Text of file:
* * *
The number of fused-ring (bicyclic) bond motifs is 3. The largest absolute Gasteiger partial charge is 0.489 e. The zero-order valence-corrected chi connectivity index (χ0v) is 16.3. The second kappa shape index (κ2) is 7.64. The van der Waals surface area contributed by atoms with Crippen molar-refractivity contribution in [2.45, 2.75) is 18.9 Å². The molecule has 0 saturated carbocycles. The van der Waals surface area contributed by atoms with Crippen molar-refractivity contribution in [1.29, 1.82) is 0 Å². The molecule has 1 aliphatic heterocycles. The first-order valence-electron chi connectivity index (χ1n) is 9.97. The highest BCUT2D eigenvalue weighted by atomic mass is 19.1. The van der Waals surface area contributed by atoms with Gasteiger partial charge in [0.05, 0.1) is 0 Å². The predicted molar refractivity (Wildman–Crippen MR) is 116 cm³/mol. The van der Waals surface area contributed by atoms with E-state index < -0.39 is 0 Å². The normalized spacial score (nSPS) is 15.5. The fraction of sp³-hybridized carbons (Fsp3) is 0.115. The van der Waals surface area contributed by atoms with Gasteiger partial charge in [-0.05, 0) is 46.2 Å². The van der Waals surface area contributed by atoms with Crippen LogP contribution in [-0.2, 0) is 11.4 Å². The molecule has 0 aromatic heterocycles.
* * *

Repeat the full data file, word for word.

The number of fused-ring (bicyclic) bond motifs is 3. The largest absolute Gasteiger partial charge is 0.489 e. The zero-order valence-corrected chi connectivity index (χ0v) is 16.3. The second kappa shape index (κ2) is 7.64. The van der Waals surface area contributed by atoms with Crippen molar-refractivity contribution in [2.45, 2.75) is 18.9 Å². The molecule has 0 saturated carbocycles. The van der Waals surface area contributed by atoms with Crippen molar-refractivity contribution in [1.29, 1.82) is 0 Å². The molecule has 1 aliphatic heterocycles. The first-order valence-electron chi connectivity index (χ1n) is 9.97. The highest BCUT2D eigenvalue weighted by atomic mass is 19.1. The van der Waals surface area contributed by atoms with Gasteiger partial charge in [0.05, 0.1) is 0 Å². The predicted molar refractivity (Wildman–Crippen MR) is 116 cm³/mol. The van der Waals surface area contributed by atoms with E-state index < -0.39 is 0 Å². The normalized spacial score (nSPS) is 15.5. The fraction of sp³-hybridized carbons (Fsp3) is 0.115. The van der Waals surface area contributed by atoms with Gasteiger partial charge in [-0.05, 0) is 46.2 Å². The van der Waals surface area contributed by atoms with Crippen LogP contribution in [-0.2, 0) is 11.4 Å². The molecule has 0 aromatic heterocycles.